From 2017, the C 124 models are going to be eligible for the H (historic) license plate in Germany.
Mercedes-Benz is in a festive mood these days as it’s blowing the 30th candle on the C 124 series’ anniversary cake. With the introduction of the all-new E-Class Coupe, the company with the three-pointed star has decided to celebrate (almost) three decades since the launch of the C 124 at the Geneva Motor Show in March 1987. The model’s original brochure included the following:
“The new coupés of the mid-sized Mercedes class a harmonious blend of exclusive form and powerful performance, ground-breaking technology, high safety and economy. The flair of the exceptional with the relaxing comfort of a vehicle that one drives every day and also uses on long journeys. The external lines: sporty elegance – distinct styling, perfectly designed in every detail.”
By turning 30, it means that in Germany the car will be old enough for the H (historic) license plate. The first C 124 models to see the light of day were the 230 CE and 300 CE, followed by other versions such as the 200 CE, 220 CE, and 320 CE, along with a new “Sportline” package introduced in 1989 together with the facelift. The optional kit bundled a stiffer suspension, 15-inch lightweight alloy wheels with wider tires, individual rear seats, and new leather-wrapped steering wheel with a slightly reduced diameter. Later that fall, the flagship 300 CE-24 joined the lineup with its six-cylinder engine producing 220 horsepower (162 kilowatts).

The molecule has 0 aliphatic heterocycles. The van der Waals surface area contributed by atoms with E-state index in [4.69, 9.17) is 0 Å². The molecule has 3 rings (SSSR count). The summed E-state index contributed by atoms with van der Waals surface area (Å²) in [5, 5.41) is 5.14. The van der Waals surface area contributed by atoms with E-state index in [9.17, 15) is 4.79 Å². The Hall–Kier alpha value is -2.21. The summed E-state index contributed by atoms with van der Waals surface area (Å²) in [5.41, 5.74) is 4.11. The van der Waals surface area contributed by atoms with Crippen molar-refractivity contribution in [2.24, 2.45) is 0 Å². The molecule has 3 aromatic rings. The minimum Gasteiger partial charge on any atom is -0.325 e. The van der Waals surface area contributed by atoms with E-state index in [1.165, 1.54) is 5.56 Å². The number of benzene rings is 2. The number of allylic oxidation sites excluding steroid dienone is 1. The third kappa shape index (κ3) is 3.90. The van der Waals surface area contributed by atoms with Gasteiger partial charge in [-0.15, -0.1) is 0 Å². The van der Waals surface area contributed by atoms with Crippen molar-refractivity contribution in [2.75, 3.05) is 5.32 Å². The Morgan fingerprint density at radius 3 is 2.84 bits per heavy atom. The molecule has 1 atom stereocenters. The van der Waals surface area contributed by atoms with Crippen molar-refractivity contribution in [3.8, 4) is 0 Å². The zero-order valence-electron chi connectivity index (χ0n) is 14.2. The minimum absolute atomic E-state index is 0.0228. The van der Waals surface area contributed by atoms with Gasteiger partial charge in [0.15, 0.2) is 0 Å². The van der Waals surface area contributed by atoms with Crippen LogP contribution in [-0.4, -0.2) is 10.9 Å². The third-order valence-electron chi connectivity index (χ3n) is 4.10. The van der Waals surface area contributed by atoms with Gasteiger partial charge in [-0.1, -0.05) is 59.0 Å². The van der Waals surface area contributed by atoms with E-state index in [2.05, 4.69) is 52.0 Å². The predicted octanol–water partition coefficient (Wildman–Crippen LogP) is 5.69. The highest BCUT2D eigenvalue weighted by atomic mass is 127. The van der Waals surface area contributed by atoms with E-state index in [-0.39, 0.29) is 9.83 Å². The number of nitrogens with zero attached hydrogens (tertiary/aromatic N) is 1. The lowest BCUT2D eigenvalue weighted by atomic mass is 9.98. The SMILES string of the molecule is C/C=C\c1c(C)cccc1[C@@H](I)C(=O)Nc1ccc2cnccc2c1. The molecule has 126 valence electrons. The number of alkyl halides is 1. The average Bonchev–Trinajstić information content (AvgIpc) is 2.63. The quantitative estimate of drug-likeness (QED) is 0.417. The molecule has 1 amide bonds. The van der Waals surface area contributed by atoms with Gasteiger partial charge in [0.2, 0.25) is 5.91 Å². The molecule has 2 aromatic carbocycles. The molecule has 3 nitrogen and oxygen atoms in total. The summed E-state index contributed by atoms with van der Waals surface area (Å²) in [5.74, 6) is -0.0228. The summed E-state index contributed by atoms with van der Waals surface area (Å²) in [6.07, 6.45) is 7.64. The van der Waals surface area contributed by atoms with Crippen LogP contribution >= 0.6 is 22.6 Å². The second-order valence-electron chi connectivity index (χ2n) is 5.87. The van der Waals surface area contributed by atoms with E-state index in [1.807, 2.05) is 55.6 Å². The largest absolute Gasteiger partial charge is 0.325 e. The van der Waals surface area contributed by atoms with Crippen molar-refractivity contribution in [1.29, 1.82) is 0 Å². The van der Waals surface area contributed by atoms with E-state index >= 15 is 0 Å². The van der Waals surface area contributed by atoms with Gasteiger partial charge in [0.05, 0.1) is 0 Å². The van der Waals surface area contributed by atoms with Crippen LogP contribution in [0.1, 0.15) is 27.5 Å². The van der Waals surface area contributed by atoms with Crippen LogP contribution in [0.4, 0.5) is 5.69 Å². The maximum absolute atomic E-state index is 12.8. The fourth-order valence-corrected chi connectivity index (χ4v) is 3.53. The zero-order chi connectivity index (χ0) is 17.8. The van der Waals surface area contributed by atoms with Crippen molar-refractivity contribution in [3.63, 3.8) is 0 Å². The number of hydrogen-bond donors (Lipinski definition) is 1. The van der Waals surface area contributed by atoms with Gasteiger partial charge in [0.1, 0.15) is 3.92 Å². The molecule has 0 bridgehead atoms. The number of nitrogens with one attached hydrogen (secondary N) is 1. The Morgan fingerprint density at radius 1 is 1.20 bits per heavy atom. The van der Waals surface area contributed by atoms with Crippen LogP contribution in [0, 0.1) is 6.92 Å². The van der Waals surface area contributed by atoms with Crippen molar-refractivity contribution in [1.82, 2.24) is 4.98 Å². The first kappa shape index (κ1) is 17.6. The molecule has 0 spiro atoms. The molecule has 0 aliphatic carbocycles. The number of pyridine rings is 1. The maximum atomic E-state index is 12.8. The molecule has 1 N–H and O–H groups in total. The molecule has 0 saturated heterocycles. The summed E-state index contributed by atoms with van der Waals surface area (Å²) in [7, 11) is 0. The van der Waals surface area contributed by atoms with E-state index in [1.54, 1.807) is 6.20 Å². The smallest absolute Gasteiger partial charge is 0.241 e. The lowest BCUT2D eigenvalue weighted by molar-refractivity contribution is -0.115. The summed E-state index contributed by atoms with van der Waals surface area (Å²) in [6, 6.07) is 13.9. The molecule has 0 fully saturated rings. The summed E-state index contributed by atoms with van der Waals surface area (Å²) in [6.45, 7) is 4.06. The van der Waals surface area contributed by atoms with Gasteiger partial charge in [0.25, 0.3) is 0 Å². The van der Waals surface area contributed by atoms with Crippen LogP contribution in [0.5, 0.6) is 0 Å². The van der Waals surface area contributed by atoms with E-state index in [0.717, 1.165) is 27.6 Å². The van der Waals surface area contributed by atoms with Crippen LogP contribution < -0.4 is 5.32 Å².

From June 1993, Mercedes gave all of its models from the 124 family a series of cosmetic tweaks and overhauled the car’s nomenclature by making the switch to the “E-Class” moniker, with the “320 CE” nameplate being replaced by the “E 320” badge. As the years went by, a variety of four- and six-cylinder engine versions were offered, topped by the 3.6-liter AMG engine producing 265 hp (195 kW) in the E 36 AMG launched in September 1993. It was one of the first products to be born from the cooperation following an agreement signed between the two parties in 1990 to jointly develop performance road-going cars.
Besides boasting a timeless design, the coupes were packed with the most advanced technology available during the late 1980s and the first half of the 1990s. Goodies included an independent multi-link rear suspension, ABS, S-Class-derived heated mirrors, and even a heated washer reservoir together with heated hoses and nozzles.
It was based on the W 124 sedan, but 85 millimeters (3.3 inches) shorter and with reinforced A-pillars, doors, and rocker panels to compensate for the elimination of the B-pillars. The required structural changes made the coupe slightly heavier than its four-door sedan counterpart.
Mercedes retired the C 124 series in March 1996 after making a total of 141,498 units at its plant in Sindelfingen, Germany. The most popular model of the bunch was the 300 CE, acquired by 43,486 customers between 1987 and 1992.
Gallery: Mercedes C 124 series
Sought-after young classic: From 2017: classic with H licence plate: the series 124 coupé turns 30